Most of Georgia’s wind power potential may very well be from offshore resources, “A study from Geo-Marine, Inc. indicates that Georgia has about 14.5 gigawatts of feasibly developable offshore wind energy potential–enough to meet about a third of Georgia’s annual electricity needs at today’s consumption rates. Shallow seas and strong breezes help reduce the costs associated with building offshore wind farms in Georgia. According to the Energy Information Association (EIA), Southeastern states (including Georgia) are some of the lowest cost construction sites for offshore wind compared to the rest of the country. Developing our offshore wind potential would mean big economic benefits to the state, including job creation in the construction, manufacturing, transportation, logistics, and shipping industries.”
Though most of Georgia’s onshore wind speeds are not excellent for wind power, using taller turbines might be a suitable option. One source has stated the onshore resources may be better than previously assumed. “In the past five years, wind turbine technology has greatly evolved. Wind turbine towers can reach up to 459 feet (140) meters in height. Taller turbines and longer blades are capable of capturing more wind, thus harnessing more electricity and reducing wind energy prices. As turbines increase in hub height, Georgia contains a much greater area of land viable for development. Approximately 2,500 MW of onshore wind potential currently exist in Georgia.”
Wind power critics could say, “You picked two states with modest onshore wind power potential and high offshore potential to make it seem like there are more wind resources in those states than there are.” The fact is even these two states with very little wind power development have plenty of wind resources to work with.
Let’s look at another state that is lower in wind resources — which is landlocked, meaning no offshore potential. Tennessee currently generates less than 1% of its electricity from wind power. Most electricity there comes coal and nuclear power, with natural gas in a distant third. It’s potential wind power capacity is about 115,000 MW, according to NREL. Looking at NREL’s Tennessee map, we can see that the lowest wind speeds are in the eastern portion of the state, and they pick up as you go west.
Tennessee does have wind resources to develop, but politics has been a big barrier. One of the state’s senators, Lamar Alexander, has been a wind critic (or perhaps misinformer) for a number of years. One of his claims is that wind power is expensive, but actually, its cost has declined to the point that it is more affordable than coal or nuclear power, “Now, a new report from financial firm Lazard Ltd. concludes that solar and wind are so cheap that building new wind and solar farms costs less money than continuing to run current coal or nuclear plants.” (See our own story on how much wind and solar power prices undercut electricity prices from fossil fuels and nuclear.)
Senator Alexander also said something that can be easily proven very misleading. “On top of all that,” Alexander said, “these giant turbines have become a Cuisinart in the sky for birds. … And wind turbines kill over 400,000 birds every year.” A research paper written by Benjamin J. Sovacool stated, “Within the uncertainties of the data used, the estimate means that wind farm-related avian fatalities equated to approximately 46,000 birds in the United States in 2009, but nuclear power plants killed about 460,000 and fossil-fueled power plants 24 million.” I recently wrote a lengthy article on the deceiving anti-wind hype regarding birds.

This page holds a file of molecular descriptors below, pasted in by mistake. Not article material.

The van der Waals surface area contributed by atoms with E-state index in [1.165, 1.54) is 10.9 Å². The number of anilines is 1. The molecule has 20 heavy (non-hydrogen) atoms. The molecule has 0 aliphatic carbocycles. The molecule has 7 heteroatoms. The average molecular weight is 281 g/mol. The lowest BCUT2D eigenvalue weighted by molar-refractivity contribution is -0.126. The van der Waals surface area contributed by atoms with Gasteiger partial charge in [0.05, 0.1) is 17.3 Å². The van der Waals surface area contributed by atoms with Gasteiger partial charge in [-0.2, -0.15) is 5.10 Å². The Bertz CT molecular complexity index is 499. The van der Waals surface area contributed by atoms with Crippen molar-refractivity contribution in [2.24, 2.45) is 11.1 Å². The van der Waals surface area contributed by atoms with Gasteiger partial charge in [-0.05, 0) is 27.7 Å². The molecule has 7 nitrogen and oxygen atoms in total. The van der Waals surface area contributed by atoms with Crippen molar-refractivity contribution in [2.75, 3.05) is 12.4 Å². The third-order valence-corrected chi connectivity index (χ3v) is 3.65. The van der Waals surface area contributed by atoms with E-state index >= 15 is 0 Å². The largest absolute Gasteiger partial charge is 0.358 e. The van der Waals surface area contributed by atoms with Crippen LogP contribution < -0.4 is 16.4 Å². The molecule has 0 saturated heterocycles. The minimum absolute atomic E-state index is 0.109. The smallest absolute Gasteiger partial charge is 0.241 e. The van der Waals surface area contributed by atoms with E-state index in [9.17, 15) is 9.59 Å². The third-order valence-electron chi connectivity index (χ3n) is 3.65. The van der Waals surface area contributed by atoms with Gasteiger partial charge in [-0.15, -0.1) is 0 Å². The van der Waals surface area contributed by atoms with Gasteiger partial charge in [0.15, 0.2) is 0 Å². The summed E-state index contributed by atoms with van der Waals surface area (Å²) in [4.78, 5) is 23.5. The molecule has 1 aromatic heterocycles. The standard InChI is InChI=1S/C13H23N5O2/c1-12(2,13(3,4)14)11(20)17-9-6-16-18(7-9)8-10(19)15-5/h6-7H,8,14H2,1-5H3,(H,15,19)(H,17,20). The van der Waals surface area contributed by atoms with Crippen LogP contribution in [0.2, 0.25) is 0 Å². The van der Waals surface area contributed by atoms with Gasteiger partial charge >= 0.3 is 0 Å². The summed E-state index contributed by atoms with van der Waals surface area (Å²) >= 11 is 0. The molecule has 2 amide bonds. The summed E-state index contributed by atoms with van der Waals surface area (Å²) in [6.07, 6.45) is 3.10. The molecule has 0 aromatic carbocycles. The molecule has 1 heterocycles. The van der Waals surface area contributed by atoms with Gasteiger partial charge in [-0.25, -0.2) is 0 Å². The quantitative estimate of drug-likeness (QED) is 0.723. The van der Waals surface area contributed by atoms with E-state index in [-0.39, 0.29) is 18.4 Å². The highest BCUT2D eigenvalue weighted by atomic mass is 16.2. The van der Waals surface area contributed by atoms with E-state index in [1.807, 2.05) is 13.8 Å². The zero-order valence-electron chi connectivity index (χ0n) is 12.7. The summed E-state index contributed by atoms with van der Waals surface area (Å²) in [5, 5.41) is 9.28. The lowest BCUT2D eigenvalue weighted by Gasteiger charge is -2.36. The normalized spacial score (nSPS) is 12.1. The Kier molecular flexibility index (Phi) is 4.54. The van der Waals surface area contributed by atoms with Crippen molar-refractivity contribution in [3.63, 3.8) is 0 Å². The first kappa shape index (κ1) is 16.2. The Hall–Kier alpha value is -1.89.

So, what does Alexander support? Nuclear power! He has been vocal about this affinity. “Build more nuclear reactors – I have proposed that we build 100 new reactors, which may seem excessive…” Yes, it does — especially since he claimed that wind power is killing too many birds, but according to the research paper cited above nuclear kills far more. Also, nuclear power is several times more expensive than wind power.
Alexander criticized wind power subsidies. “We need to end policies that pick winners and losers in the marketplace, the most conspicuous example of which is the wasteful wind production tax credit, which has been in place for 22 years. Extending this wasteful wind subsidy for one year costs taxpayers more than $6 billion.” But he ignored the vast subsidies for other power sources. Oil, gas, and coal receive at least $20 billion in subsidies each year in the US. Nuclear power has also received very large subsidies and for quite a long time, “Government subsidies to the nuclear power industry over the past fifty years have been so large in proportion to the value of the energy produced that in some cases it would have cost taxpayers less to simply buy kilowatts on the open market and give them away, according to a February 2011 report by the Union of Concerned Scientists.”
Tennessee had actually made a little progress with wind power, but a new wind power farm was put on hold in 2017 due to local politics.
So, it must be clear that the US has plenty of wind resources to develop, but one of the major barriers is simply conservative politicians who are either very misinformed or who deliberately hold it back. Notice that this article has mainly been about onshore wind power. However, offshore US wind power offers enormous potential. “U.S. offshore wind has a technical resource potential of more than 2,000 GW of capacity, or 7,200 TWh of generation per year. For context, this is nearly double the nation’s current electricity use.” You would think Republican politicians who support offshore oil & gas drilling would support offshore wind power, but many of them don’t.
The cost of wind power has decreased to the point where it is a viable option for many parts of the country, and wind power costs continue to decline. Wind power already often offers the lowest cost option for new electricity, and its starting to beat electricity from existing dirty energy power plants (not just potential new ones). It’s an obvious choice because of its low price, lack of pollution, and vast availability. Growth is fairly strong, but what is holding back quicker growth is political, not technical or financial.